Road accidents increase the number of widows

2015-04-30 16:58
Moeti Molelekoa, Social Observer

Moeti Molelekoa, Social Observer

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IN the past, one would expect to see mature women, mostly older than 70 years, wearing black mourning cloth (Iqhiya Emnyama or Thapo e Ntsho) on Monday mornings after burying their beloved husbands over the weekend. This cloth was an indication that the woman was in mourning.

These days, women clothed in a certain way for this reason, are normally seen in banking institutions or insurance company buildings the morning after the burial, updating their dues. Most of them have very young children or are pregnant.

These women are clothed in black doeks, black shawls and black dresses. This is to culturally restrict them from having sex and being free to socialise.

In the past, men respected widows in black and kept their distance. But presently, men take advantage of women in black clothing, with the wrong perception that they are crying out for sex.

Widows in black are also vulnerable because crime syndicates target them. Due to the hard economic times, young men target widowed women for financial gain: the millions inherited from insurance benefits and paid-up homes.

The mourning period lasts for about six months (short term) or twelve months (long term), depending on the culture of a particular family.

These black items – doek, black shawl over the shoulder and long black dresses – can be seen as a symbol of oppression.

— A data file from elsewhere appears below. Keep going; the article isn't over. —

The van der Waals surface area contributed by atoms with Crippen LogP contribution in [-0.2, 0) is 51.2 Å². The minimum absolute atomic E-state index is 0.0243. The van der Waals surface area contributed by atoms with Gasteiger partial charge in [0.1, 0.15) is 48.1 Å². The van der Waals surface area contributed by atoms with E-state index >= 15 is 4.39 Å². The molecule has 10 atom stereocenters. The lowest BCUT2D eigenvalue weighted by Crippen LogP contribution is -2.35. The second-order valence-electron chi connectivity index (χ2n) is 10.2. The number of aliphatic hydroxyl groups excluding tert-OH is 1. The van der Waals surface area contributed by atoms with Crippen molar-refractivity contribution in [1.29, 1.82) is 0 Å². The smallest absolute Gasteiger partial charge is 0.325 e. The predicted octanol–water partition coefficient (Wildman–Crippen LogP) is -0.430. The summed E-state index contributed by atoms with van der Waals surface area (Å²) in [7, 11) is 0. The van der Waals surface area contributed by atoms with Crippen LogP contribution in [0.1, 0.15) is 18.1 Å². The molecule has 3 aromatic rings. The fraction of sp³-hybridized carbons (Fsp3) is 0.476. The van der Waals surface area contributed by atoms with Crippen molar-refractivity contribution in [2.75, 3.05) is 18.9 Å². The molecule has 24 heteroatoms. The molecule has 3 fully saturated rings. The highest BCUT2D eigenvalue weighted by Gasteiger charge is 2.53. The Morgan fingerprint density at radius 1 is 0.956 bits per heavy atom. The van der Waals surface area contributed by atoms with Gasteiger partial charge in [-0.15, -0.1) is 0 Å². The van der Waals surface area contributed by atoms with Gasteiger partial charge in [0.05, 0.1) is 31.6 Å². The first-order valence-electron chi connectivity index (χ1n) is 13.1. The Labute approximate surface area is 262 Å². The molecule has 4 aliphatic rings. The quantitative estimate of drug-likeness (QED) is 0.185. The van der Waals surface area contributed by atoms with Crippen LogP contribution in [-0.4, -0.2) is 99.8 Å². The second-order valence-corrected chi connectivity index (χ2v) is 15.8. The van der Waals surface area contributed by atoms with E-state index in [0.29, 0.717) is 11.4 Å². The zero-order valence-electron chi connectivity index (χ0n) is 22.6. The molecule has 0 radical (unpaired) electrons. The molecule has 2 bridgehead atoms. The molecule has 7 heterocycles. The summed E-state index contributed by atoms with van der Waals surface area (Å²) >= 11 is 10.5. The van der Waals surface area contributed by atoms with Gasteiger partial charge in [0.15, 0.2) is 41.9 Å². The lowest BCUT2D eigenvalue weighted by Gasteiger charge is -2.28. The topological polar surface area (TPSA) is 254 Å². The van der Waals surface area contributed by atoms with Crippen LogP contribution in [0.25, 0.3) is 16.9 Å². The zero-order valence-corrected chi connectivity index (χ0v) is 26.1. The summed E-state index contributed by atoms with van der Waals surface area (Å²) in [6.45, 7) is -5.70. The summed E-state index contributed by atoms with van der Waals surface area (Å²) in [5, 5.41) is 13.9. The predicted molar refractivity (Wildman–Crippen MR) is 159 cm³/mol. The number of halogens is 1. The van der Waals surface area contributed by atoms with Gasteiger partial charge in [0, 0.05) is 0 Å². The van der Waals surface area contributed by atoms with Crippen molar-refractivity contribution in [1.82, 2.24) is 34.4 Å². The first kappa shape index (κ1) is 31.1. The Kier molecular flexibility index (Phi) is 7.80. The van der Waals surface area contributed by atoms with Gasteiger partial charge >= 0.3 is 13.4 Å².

Widowers (men) only wear a press button covered with a small black cloth, pinned on the arm. When going out partying or indulging in sexual activities, men can just unpin that button and put it in their pockets and go on with their lives.

If a family wants to stop the culture, a beast has to be slaughtered to signal the end of the mourning tradition with a big feast.

Every Easter and Christmas holiday we experience a high rate of death on our roads. The government, through its Arrive Alive campaign, coupled with harsh penalties, has failed to reduce road fatalities.

It scares me that as a society we have begun to accept road accidents as normal.

Drivers are intolerant, reckless and drive while fatigued or drunk. It is estimated that about 80% of road accidents globally occur in Africa. This indicates that this continent bears a disproportionately high burden of road traffic deaths.

People between the age of 15 and 50 in South Africa die at a rate of 40 individuals every day. Young women, such as the ones described above, are often robbed of their spouses as a result of fatal road accidents.

The latest statistics indicate that 77% of these are men who leave behind young widows and children.

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